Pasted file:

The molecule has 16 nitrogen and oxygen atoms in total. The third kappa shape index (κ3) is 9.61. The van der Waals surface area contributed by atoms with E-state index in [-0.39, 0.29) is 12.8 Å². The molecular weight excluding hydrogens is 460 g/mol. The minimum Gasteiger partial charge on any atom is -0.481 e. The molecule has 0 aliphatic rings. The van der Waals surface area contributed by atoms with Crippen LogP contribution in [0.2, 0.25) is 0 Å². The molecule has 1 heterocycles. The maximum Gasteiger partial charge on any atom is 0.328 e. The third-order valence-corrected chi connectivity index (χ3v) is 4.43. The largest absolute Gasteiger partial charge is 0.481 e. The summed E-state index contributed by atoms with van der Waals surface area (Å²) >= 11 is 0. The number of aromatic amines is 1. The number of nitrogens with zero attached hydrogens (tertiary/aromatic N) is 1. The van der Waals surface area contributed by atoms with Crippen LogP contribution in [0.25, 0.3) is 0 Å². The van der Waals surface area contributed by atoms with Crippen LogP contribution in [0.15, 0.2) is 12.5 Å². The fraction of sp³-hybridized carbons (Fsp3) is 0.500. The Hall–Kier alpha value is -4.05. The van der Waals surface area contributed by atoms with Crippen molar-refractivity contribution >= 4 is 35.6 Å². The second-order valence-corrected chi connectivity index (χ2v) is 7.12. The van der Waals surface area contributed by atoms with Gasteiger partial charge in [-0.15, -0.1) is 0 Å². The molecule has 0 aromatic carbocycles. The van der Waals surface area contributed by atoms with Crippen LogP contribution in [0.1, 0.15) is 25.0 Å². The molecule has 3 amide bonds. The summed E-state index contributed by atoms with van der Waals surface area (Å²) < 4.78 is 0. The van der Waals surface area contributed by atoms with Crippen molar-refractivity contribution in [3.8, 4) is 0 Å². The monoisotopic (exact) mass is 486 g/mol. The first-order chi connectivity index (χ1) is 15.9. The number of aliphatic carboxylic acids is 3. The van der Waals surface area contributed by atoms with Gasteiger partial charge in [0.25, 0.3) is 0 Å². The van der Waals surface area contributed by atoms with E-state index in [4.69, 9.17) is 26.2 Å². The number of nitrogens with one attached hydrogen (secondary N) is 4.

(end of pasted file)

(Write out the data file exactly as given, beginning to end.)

The molecule has 16 nitrogen and oxygen atoms in total. The third kappa shape index (κ3) is 9.61. The van der Waals surface area contributed by atoms with E-state index in [-0.39, 0.29) is 12.8 Å². The molecular weight excluding hydrogens is 460 g/mol. The minimum Gasteiger partial charge on any atom is -0.481 e. The molecule has 0 aliphatic rings. The van der Waals surface area contributed by atoms with Crippen LogP contribution in [0.2, 0.25) is 0 Å². The molecule has 1 heterocycles. The maximum Gasteiger partial charge on any atom is 0.328 e. The third-order valence-corrected chi connectivity index (χ3v) is 4.43. The largest absolute Gasteiger partial charge is 0.481 e. The summed E-state index contributed by atoms with van der Waals surface area (Å²) >= 11 is 0. The number of aromatic amines is 1. The number of nitrogens with zero attached hydrogens (tertiary/aromatic N) is 1. The van der Waals surface area contributed by atoms with Crippen LogP contribution in [0.25, 0.3) is 0 Å². The van der Waals surface area contributed by atoms with Crippen LogP contribution in [0.15, 0.2) is 12.5 Å². The fraction of sp³-hybridized carbons (Fsp3) is 0.500. The Hall–Kier alpha value is -4.05. The van der Waals surface area contributed by atoms with Crippen molar-refractivity contribution >= 4 is 35.6 Å². The second-order valence-corrected chi connectivity index (χ2v) is 7.12. The van der Waals surface area contributed by atoms with Gasteiger partial charge in [-0.15, -0.1) is 0 Å². The molecule has 0 aromatic carbocycles. The van der Waals surface area contributed by atoms with Crippen LogP contribution in [0.1, 0.15) is 25.0 Å². The molecule has 3 amide bonds. The summed E-state index contributed by atoms with van der Waals surface area (Å²) < 4.78 is 0. The van der Waals surface area contributed by atoms with Crippen molar-refractivity contribution in [3.8, 4) is 0 Å². The monoisotopic (exact) mass is 486 g/mol. The first-order chi connectivity index (χ1) is 15.9. The number of aliphatic carboxylic acids is 3. The van der Waals surface area contributed by atoms with Gasteiger partial charge in [0.25, 0.3) is 0 Å². The van der Waals surface area contributed by atoms with E-state index in [4.69, 9.17) is 26.2 Å². The number of nitrogens with one attached hydrogen (secondary N) is 4.